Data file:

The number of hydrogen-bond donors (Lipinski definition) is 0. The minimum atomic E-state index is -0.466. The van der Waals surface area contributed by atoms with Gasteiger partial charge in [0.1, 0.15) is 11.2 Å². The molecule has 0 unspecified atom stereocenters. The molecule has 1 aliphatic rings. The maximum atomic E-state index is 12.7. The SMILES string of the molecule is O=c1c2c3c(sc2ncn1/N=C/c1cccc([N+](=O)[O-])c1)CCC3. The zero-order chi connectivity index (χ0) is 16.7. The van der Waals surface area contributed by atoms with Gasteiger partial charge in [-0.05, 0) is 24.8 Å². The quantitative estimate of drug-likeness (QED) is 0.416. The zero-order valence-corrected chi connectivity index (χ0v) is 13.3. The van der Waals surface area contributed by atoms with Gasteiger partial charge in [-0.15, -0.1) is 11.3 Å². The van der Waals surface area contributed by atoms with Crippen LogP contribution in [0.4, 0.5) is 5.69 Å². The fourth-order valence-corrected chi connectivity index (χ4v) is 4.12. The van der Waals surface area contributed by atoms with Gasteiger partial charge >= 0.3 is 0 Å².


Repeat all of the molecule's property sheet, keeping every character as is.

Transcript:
The number of hydrogen-bond donors (Lipinski definition) is 0. The minimum atomic E-state index is -0.466. The van der Waals surface area contributed by atoms with Gasteiger partial charge in [0.1, 0.15) is 11.2 Å². The molecule has 0 unspecified atom stereocenters. The molecule has 1 aliphatic rings. The maximum atomic E-state index is 12.7. The SMILES string of the molecule is O=c1c2c3c(sc2ncn1/N=C/c1cccc([N+](=O)[O-])c1)CCC3. The zero-order chi connectivity index (χ0) is 16.7. The van der Waals surface area contributed by atoms with Gasteiger partial charge in [-0.05, 0) is 24.8 Å². The quantitative estimate of drug-likeness (QED) is 0.416. The zero-order valence-corrected chi connectivity index (χ0v) is 13.3. The van der Waals surface area contributed by atoms with Gasteiger partial charge in [-0.15, -0.1) is 11.3 Å². The van der Waals surface area contributed by atoms with Crippen LogP contribution in [0.4, 0.5) is 5.69 Å². The fourth-order valence-corrected chi connectivity index (χ4v) is 4.12. The van der Waals surface area contributed by atoms with Gasteiger partial charge >= 0.3 is 0 Å².